Taking stock of post-pandemic beauty
“With consumer behavior shifting towards preventive health, products such as hand sanitizers and hand soaps were out of stock in all channels,” Radhika Singal, research consultant at Euromonitor International Happi said.
As consumers turned to digital channels when beauty retailers closed, the reality is that sales in many categories have plummeted. According to Radhika, social isolation has had the most negative impact on the makeup, perfume and sun care categories, and the premium fragrance category will be “the worst victim” in the long run due to travel bans. low tourism and limited gift giving opportunities.
“Professional salon products are also suffering from the discontinuation of these services, but there has been a boom in home treatments such as depilatories and hair dyes and skin care continue to thrive,” Singal explained.
As we slowly emerge from lockdown and into a “new normal”, priorities have shifted for most of us; and that means that many beauty brands, to stay relevant, will need to rethink the way they cater to consumers.
Many Asian beauty giants are already making changes, adapting to the crisis with an empathetic approach and offering “wellness courses” on social media. For example, The Body Shop Malaysia has launched an omnichannel initiative with express delivery service through the Grab app-based delivery service. Consumers can place an order on their phone or via a WhatsApp message, pay and choose same-day delivery to their doorstep, or pick it up at a designated drive-thru point in the mall.
According to Radhika, teleconsultations have also become popular with people like Clarins Singapore, who introduced Clarins & Me, a free consultation service with a beauty expert over the phone. Somewhere else, Bobbi Brown Singapore launched a series of makeup tutorials on Facebook called Beauty Recess, promoting it as an enjoyable lunch break for those who work from home.
Many beauty brands have adopted an e-commerce group LazadaLazLive’s interactive online engagement feature, to connect directly with consumers during the pandemic. And during a three-day #backtobeauty marathon on the platform, L’Oréal live streamed skin treatments, makeup looks, augmented reality games, and featured flash sales and deals.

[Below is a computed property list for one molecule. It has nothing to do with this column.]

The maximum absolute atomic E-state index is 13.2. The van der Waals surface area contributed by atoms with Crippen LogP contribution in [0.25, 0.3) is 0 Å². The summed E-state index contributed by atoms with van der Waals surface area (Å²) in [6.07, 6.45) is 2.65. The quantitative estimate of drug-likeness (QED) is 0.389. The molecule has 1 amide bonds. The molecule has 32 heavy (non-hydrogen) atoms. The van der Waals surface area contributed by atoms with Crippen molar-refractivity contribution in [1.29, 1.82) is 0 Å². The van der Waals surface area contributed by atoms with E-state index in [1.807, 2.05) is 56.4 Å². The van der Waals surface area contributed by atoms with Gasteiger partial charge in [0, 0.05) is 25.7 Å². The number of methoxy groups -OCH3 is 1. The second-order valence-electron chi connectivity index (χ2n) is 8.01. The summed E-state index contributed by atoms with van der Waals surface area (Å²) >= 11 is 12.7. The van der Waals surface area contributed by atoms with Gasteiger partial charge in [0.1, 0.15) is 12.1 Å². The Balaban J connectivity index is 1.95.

Lazada hosted an audience of 27 million on its live streaming service in April, driving a 45% month-over-month GMV increase with its see now, buy now feature, helping brands and salespeople to increase sales despite blockages and stay-at-home recommendations across the region, ”according to the analyst.
As the physical retail space reopens, brands must walk a tightrope, abiding by government measures and reassuring the cautious consumer that it is safe to return to traditional outlets. Many retailers are ordering UV light boxes to sanitize inventory, and there is even talk of quarantining products for 24 to 48 hours if they have been touched by consumers.
In Malaysia, cosmetic brands are mandated by the government to remove all in-store testers and suspend beauty services, and many are going above and beyond to focus on cashless transactions and contactless beauty consultations at using disposable tools.
In Singapore, the government plans to deploy more than 200 mobile UV Sunburst robots in shopping malls and health centers that emit powerful UVC light that is clinically proven to disinfect the environment by tearing DNA strands from the virus and is more efficient than manual cleaning.
In the coming months, with product testers unavailable in-store, Radhika says there is no reason why virtual technology already available to consumers online cannot be used in-store.
Ulta beauty is already promoting GlamLab, its virtual technology trial, as an alternative to in-store testing when it opens in the United States.
“There is no reason why the Virtual artist application from Sephora or Modiface from L’Oréal should not be suitable for the same application,” explains Singal. “As Sephora prepares to open stores in Singapore, it will leverage its Virtual Artist app to digitally try out products in-store using facial recognition technology. Products can be purchased in the app or paid for at checkout.
Banning cash payments will boost the cashless economy, making it easier for retailers to integrate buy now, pay later and other flexible payment options that could become a long-term preference for consumers.
According to the Euromonitor International analyst, there will be an increase in humanitarian collaborations. L’Oréal Malaysia, for example, recently partnered with the country’s Hairdressers Association to discuss procedures for reopening hair salons.
Meanwhile, Lazada has partnered with a start-up, Aspire, to provide working capital loans up to $ 100,000 within three hours of application to SMEs listed on Lazada to support small businesses in period. financial hardship and make sure they don’t go bankrupt.
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Michelle Yeomans is an award-winning multimedia journalist. She reported on cosmetic industry movements in EMEA, the United States and Asia for five years and won an award for her coverage of the complexity of operations in the Middle East. Michelle’s passion lies in following the beauty culture and trends of the Asia Pacific region. Still passionate about audiovisual, she also relishes the opportunity to create engaging video and podcast content for the B2B industry.